I was trained as a potter. In that training the making was about my capacity to make over and over again and then trim and build and the edit might happen as the thing was drying. There was this way in which the production of the thing wasn’t such a big deal it was one’s capacity to think about how you want the rest of those things to fit into the world. I didn’t have control over how much carbon a slab of clay might receive. But I was a beneficiary...
There are sometimes when I’m making an object and I feel really endeared to it. There’s an abandoned bank that I got from the city. The bank would take $3.5M to rehab. I cut the marble of the bank up in pieces and I create a bank bond and I sell it at art basel, for $5000 (?) each. I raise half a million dollars in a day. I’m like, fuck, this is great. I make a bigger bank bond and I sell them for $50 000 (?) each.
WR: When did you think “Oh, I have something to leverage.”
TG: My dad was a roofer. He had given me all his roofing equipment so I sold it as art and I paid off his debt. I hired two roofers for $2000 for the day, and we made 20 tar paintings in two days. We sold the paintings and paid for the roof. That’s how I got things done in South Chicago where no bank would lend money to pay for things.
WR: But there must have been something that you leveraged in those tar paintings.
TG: Yeah I leveraged white men from the 1960s.
WR: What did that look like?
TG: Not much, monochrome. [Laughter]
TG: I want to ask about sincerity but I also want to ask about mentorship because you’ve always mentioned a mentor and you’ve always spoken like a true teacher.
WR: Are you talking about Jalal?
WR: Jalal is strange. He’s strange in the way that if he was writing about vampires that you would expect him to be a vampire. He’s someone that if you were to meet, he would give you all his books and expect you to read them all in two weeks because that’s what he would do.
It was Beirut 1991 and the guys writing about vampires and I think to myself “What’s the link?” And it took me ten years to finish [his] work.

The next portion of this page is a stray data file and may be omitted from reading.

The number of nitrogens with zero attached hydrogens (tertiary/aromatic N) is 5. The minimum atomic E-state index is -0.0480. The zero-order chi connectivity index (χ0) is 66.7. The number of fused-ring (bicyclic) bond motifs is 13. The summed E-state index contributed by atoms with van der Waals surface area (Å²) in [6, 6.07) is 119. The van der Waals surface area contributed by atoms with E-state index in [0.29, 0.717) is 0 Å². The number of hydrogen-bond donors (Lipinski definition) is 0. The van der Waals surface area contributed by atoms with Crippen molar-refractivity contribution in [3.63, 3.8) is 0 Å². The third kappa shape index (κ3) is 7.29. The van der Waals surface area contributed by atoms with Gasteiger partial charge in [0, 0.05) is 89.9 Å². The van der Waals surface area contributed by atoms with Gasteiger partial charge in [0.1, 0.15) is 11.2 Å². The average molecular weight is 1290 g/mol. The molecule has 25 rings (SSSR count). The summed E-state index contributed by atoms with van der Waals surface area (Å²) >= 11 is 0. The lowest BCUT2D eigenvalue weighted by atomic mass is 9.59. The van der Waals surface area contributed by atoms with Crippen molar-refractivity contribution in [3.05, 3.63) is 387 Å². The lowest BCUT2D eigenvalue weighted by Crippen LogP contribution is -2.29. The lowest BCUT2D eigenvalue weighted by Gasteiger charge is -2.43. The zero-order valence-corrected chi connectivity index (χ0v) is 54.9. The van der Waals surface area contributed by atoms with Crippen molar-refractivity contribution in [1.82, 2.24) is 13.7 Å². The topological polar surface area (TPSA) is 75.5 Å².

What is the context in which my works have shrunk? Am I just a bad artist--other artists have shrunk their work. Is it a metaphor because things in the Gulf are so big that my works look small, in some stupid way?
I was jarred by an encounter with him, in which, I was sure I had told him the stories he had written down. Except that he had written my ideas down ten years before I thought them. It’s not necessarily a question of mentorship, but...I feel grateful that he’s alive...I wish he were less strange, but I’m grateful he’s alive.
MM: ...the status of narrative, and by extension the role of criticism, which is very much enfolded in both of your practices. It’s quite rare to find artists who have the capacity to be so articulate about the nature of the practice--to be so immersed in it but also to see themselves in relation to the work.
TG: So, I think it’s actually the academy that messes you up so much, that you have to be both immersed in a thing and distant from a thing. If you want to call it, it’s the gift of the asylum--that you start to build roads between the most intimate thing you love, and then try to get as far away from it as you can. That a literature PhD can’t write poems because then they can’t be a serious scholar on poems. That you’d have to gain a technical capacity.
That I’d have to move my hands a lot when I’m here, and open my eyes a bit wider. That I don’t have to perform blacker, but that I become blacker in the presence of all you white people.
When I started, I need a fiction because otherwise, nobody would believe that I just made pottery in the Japanese tradition.